August 29, 2012

Growler Trends After 663 Hours and a Bitch or Two.

We're 663 hours into the new growler law era (Look for our growler law coverage herehere, here and here) and I come to you with some updates.

James Swann of Whole Foods Chandler reports that Ska's Modus Hoperandi was among the top selling growler pours along with Ballast Point Sculpin. Four Peaks Peach has also been a big winner. James offered that the number of women coming in to by Papago's Orange Blossom was a surprise--not so much the beer or that it was women buying it. It was just a steady stream of women, by themselves, getting the beer and immediately leaving.

Ryan Jones of Taste of Tops was surprised at how many growlers of New Belgium Abbey are being sold. IPAs are generally selling well. Opening day, it was Bells Two Hearted but as their supply kicked it has shifted the other hop-centric offerings.

OHSO is boiling water
Sonoran White Chocolate Ale, Papago Orange Blossom and Oak Creek's King Crimson are the top three at OHSO according to Jon Lane.

Lane has a minor inspection hurdle to clear and he's read to brew most likely next week. This week he posted picture of the 1bbl brewhouse boiling water.

Jess Harter at Mouth By Southwest has put a winning guide to growler locations in the east valley with 16 locations and counting. I unreservedly applaud Harter's efforts. Still, I can't help but think that we truly won't be the beer city that we all long for until we get comprehensive beer coverage across the entire valley.

Our pulp publications have failed us and the largest one seems to be headed for it's own failure.* You should not have to pay money to learn about beer events.

This isn't a call to Harter. It's a call to the the industry to figure out how to build an event driven Arizona Beer Website and provide an unbiased editorial group with a feed of information and some start-up funds. Let writers write. Give them some freedom to editorialize. You're going to have to pay them too.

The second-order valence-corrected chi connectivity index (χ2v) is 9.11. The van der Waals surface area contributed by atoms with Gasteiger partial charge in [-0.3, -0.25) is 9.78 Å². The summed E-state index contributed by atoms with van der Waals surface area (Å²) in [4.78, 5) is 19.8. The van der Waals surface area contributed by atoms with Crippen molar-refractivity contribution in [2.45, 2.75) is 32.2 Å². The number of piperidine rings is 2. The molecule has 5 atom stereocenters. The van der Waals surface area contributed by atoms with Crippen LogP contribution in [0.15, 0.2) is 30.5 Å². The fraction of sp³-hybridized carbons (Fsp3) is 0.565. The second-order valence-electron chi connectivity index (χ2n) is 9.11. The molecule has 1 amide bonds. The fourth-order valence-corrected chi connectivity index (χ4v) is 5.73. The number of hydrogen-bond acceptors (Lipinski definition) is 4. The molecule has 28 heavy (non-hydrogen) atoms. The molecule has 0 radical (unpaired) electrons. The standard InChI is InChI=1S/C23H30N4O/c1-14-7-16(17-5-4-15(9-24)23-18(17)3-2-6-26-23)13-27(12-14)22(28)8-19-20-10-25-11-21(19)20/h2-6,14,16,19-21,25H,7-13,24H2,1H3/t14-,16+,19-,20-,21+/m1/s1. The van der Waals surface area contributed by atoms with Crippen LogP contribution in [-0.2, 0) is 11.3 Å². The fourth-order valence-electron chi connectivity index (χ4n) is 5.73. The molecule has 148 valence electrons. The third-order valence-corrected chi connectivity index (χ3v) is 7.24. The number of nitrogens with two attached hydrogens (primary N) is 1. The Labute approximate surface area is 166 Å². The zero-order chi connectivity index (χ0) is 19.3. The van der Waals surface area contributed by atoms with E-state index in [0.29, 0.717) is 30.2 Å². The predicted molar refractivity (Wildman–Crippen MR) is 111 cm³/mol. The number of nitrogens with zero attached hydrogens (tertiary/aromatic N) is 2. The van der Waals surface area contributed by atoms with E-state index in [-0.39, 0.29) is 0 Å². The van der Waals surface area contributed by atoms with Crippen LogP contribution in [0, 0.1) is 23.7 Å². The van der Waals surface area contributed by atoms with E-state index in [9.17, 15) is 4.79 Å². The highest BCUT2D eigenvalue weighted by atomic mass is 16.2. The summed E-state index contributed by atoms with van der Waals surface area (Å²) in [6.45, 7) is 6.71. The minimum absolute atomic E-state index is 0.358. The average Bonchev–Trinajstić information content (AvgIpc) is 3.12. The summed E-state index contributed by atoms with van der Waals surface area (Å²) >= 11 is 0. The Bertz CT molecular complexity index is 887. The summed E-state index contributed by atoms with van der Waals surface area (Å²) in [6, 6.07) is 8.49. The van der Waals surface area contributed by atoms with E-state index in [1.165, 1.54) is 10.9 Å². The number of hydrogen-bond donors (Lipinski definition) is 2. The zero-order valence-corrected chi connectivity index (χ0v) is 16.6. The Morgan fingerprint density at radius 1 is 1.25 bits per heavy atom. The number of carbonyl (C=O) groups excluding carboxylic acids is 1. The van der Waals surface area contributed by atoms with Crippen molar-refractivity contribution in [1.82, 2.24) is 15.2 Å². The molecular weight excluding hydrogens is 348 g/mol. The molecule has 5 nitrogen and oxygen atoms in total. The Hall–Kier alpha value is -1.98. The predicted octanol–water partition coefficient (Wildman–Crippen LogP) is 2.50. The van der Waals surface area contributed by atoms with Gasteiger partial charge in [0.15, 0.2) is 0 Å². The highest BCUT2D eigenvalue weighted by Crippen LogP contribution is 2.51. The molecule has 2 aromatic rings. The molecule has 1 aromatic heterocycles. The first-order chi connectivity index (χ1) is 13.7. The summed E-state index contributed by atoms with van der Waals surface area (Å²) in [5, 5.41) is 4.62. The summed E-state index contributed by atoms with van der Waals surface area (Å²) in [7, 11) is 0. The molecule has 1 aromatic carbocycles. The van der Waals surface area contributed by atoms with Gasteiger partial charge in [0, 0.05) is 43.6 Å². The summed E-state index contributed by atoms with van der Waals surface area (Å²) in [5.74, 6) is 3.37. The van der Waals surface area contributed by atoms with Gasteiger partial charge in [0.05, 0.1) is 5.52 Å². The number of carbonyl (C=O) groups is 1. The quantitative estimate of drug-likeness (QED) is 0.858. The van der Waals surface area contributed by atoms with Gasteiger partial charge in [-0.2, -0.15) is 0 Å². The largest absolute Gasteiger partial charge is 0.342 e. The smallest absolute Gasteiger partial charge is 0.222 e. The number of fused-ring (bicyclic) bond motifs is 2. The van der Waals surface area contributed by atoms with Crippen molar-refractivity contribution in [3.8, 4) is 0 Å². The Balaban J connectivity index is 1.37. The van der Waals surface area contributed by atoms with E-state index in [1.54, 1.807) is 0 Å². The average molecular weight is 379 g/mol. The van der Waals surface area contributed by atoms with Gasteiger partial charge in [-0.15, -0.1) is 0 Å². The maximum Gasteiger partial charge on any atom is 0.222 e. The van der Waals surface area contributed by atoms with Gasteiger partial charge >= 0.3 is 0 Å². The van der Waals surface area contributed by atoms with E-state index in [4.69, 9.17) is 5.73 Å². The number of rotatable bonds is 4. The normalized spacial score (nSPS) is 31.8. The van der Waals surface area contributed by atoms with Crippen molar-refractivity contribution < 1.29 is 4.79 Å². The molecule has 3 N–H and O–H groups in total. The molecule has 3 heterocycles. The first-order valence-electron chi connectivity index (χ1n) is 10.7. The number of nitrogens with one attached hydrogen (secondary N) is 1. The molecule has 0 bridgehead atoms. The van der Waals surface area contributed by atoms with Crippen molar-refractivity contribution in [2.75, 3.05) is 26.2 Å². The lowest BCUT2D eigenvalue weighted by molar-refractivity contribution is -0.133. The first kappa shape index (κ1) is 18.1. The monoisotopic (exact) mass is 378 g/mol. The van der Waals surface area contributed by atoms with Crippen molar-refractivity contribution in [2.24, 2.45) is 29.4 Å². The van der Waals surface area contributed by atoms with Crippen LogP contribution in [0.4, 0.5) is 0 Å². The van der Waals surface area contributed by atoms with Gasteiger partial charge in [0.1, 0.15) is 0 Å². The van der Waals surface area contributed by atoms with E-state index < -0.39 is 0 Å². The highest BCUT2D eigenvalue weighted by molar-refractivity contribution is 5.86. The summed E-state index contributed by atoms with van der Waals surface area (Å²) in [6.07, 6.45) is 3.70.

And No. It isn't this site or any that exists right now.

The well lit interior.
In other news, I recently penned a column on the soft opening of Angels Trumpet Ale House for Downtown Phoenix Journal. My experiences have been overwhelmingly positive and there is no doubting that the linked article is a glowing piece.

Others have experienced the common problems that befall a new business. One experience in particular bears a note. If you agreed to be seated on the un-lighted patio because the place was packed and you could not read the menu, perhaps just order a beer and come back another time. There are places that cater to dining in the pitch black, this is not one of them. If you couldn't see before your food arrived, it's silly of you to bitch about it online.

To those who have yet to visit, my advice is to check it out. If it fails to meet your expectations, talk to the owners and give them till at least their official Grand Opening on September 15 before you go internet tough guy.


*Edit I am aware of and enjoyed reading Shannon Armour's top 10 list of places to fill growlers in the New Times. That type of content has it's place. I'm looking for something similar to the weekly band guide that they publish--A definitive Valley-wide guide.


4 comments:

  1. While I personally cut places some slack while they work out kinks, I think the "soft opening" idea is a joke. If you're open for anyone to walk in, you are open. Period. And you better be ready for the crowd that comes in. That's just the reality of it.

    Maybe you used to be able to just tell friends and family you were open, and have a light attendance for a while, but thanks to the internet those days are long gone. If you don't think you're going to garner good reviews on Yelp on Day One, you might be better off staying closed a bit and working it out. The public isn't that forgiving.

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  2. I understand what you're saying Jeff. Yelp is not my domain and I wouldn't even attempt that message there. I'm appealing to the homebrewer ethic where I do have some small say.

    If someone provides you a beer, you provide that feedback directly to that person. You don't post your negative comments on Untappd.

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  3. "If it fails to meet your expectations, talk to the owners and give them till at least their official Grand Opening on September 15 before you go internet tough guy."

    Let's see if I have this straight: You'll give "glowing" (your word) praise before the official grand opening, but you'll withhold criticism until then? I know we're not exactly talking about Watergate or the Iran/Contra affair here, but how is that honest or objective?

    Homebrewers and restaurants are two different entities. Sure, tell homebrewers what they can do better so they can become better brewers. But businesses? Tell other people so they don't waste their time or money. If the business owners are unable or unwilling to improve, that's on them.

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  4. Point taken.

    I stuck to mostly describing the space, the architecture and not so much a "review". If I were on the patio when it was too dark, I still wouldn't order food.

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